Speed matters: a page that loads faster reduces the bounce rate and increases engagement. Since Google takes into account the time a page takes to load when deciding on a page’s rank, using AMP HTML could potentially help with SEO too. WordPress has already announced support for AMP and other content management systems are likely to.
An accelerated mobile page will open in any modern browser. Due to the approach it takes to load resources, the optimised page should load almost instantly. In addition, Google will cache the AMP content to speed up loading even further.
There are two parts: AMP HTML and AMP JS.
This contains a subset of HTML, along with some additional, AMP-specific tags (which are prefixed with amp-). Some HTML tags like and are used just like in a normal HTML page. However since AMP HTML is designed to render pages quickly, it includes its own content tags such as amp-img and amp-video.
This is a library that adds support for the custom tags mentioned above and also ensures that any resources used by the page load quickly and efficiently. One of the most important factors is loading resources asynchronously, so they can load independently. Resources are only loaded when needed, loading as late as possible however being pre-fetched as soon as possible.
It does. You can embed your hosted videos on your AMP HTML pages. To do so, you will use the amp-iframe tag.
Since amp-iframe is a tag unique to AMP, it has some particular requirements that mean you will need to modify our standard embed code (shown within the video CMS, on the video details page) in order for your AMP page to be valid.
The example below should make the difference clear:
<iframe width=“640” height=“360” src=”https://embed.vidbeo.com/ID” frameborder=“0” scrolling=“no” allowfullscreen=""></iframe>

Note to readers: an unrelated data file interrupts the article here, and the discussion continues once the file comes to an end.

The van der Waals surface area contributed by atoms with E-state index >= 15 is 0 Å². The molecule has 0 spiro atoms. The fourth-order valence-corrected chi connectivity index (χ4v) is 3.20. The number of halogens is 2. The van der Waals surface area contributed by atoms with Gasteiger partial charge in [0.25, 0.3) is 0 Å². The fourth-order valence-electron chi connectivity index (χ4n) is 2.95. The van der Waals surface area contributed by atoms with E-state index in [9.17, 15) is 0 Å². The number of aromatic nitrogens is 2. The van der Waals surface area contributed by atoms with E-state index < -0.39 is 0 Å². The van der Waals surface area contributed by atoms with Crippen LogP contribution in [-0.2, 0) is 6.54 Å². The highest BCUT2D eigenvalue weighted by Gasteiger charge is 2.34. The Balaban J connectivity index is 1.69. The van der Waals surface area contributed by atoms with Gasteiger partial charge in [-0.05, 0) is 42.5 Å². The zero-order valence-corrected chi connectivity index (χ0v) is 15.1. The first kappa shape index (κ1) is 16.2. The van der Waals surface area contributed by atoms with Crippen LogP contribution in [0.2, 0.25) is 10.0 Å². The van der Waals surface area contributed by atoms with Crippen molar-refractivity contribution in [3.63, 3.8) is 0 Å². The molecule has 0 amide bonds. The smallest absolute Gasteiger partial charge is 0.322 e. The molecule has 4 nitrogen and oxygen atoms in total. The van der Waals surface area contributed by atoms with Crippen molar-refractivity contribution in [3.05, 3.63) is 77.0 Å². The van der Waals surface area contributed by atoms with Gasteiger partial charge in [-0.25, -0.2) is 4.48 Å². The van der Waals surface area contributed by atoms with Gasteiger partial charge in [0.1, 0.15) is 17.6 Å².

<amp-iframe width=640 height=360 sandbox=“allow-scripts allow-same-origin allow-popups allow-popups-to-escape-sandbox” layout=“responsive” frameborder=“0” src=”https://embed.vidbeo.com/ID”><amp-img layout=“fill” src=”https://cdn.example.com/poster.jpg” placeholder></amp-img></amp-iframe>
As you can see by comparing the two blocks of code above, you need to make the following changes to make the embed code validate using AMP:
Changed ‘iframe’ to ‘amp-iframe’.
Added an extra ‘sandbox’ and ‘layout’ attribute.
Added a placeholder image within the iframe. Note: This is optional however it is required if the embedded video is near the top of your page. The AMP HTML rules state that an iframe “must be at least 600px or 75% of the first viewport away from the top”. If it is not, then it needs to contain a placeholder. That avoids a gap on the page while the content within the iframe (in this case, the video player) loads. In our example we have used a frame from the embedded video as the placeholder. So that image will load immediately and then shortly afterwards the video player will load (and replace it).
We have made a very basic responsive web page that demonstrates embedding a video using AMP HTML. If you view the source code for that page in your browser, you will see how we have modified the basic embed code in order to adapt to AMP’s requirements.
To find out more about our AMP HTML or another aspect of our business video hosting, please use our contact form. Or you can email us at [email protected]. You can also see the code for the AMP project on GitHub.
Updated: March 7, 2016